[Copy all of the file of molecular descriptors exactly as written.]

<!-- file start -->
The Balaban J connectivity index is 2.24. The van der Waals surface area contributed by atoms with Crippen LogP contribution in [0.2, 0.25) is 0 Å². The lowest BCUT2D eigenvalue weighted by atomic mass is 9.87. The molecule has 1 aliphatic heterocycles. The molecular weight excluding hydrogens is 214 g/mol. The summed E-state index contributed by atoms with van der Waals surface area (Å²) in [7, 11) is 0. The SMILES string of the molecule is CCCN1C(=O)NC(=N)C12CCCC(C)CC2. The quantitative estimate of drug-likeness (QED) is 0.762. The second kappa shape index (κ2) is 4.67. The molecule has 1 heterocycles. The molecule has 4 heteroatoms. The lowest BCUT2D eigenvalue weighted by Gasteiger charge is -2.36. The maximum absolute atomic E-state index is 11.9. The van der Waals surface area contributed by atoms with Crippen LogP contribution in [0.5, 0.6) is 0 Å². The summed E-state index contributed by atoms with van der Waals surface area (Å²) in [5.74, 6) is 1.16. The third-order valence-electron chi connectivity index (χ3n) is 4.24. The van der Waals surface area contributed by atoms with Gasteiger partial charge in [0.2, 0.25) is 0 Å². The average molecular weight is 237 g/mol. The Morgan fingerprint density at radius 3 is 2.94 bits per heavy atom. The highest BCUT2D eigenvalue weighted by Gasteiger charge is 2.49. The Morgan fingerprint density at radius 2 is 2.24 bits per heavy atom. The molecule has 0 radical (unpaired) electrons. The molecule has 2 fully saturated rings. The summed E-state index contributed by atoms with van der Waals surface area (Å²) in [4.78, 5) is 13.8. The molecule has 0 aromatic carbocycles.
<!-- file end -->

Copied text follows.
The Balaban J connectivity index is 2.24. The van der Waals surface area contributed by atoms with Crippen LogP contribution in [0.2, 0.25) is 0 Å². The lowest BCUT2D eigenvalue weighted by atomic mass is 9.87. The molecule has 1 aliphatic heterocycles. The molecular weight excluding hydrogens is 214 g/mol. The summed E-state index contributed by atoms with van der Waals surface area (Å²) in [7, 11) is 0. The SMILES string of the molecule is CCCN1C(=O)NC(=N)C12CCCC(C)CC2. The quantitative estimate of drug-likeness (QED) is 0.762. The second kappa shape index (κ2) is 4.67. The molecule has 1 heterocycles. The molecule has 4 heteroatoms. The lowest BCUT2D eigenvalue weighted by Gasteiger charge is -2.36. The maximum absolute atomic E-state index is 11.9. The van der Waals surface area contributed by atoms with Crippen LogP contribution in [0.5, 0.6) is 0 Å². The summed E-state index contributed by atoms with van der Waals surface area (Å²) in [5.74, 6) is 1.16. The third-order valence-electron chi connectivity index (χ3n) is 4.24. The van der Waals surface area contributed by atoms with Gasteiger partial charge in [0.2, 0.25) is 0 Å². The average molecular weight is 237 g/mol. The Morgan fingerprint density at radius 3 is 2.94 bits per heavy atom. The highest BCUT2D eigenvalue weighted by Gasteiger charge is 2.49. The Morgan fingerprint density at radius 2 is 2.24 bits per heavy atom. The molecule has 0 radical (unpaired) electrons. The molecule has 2 fully saturated rings. The summed E-state index contributed by atoms with van der Waals surface area (Å²) in [4.78, 5) is 13.8. The molecule has 0 aromatic carbocycles.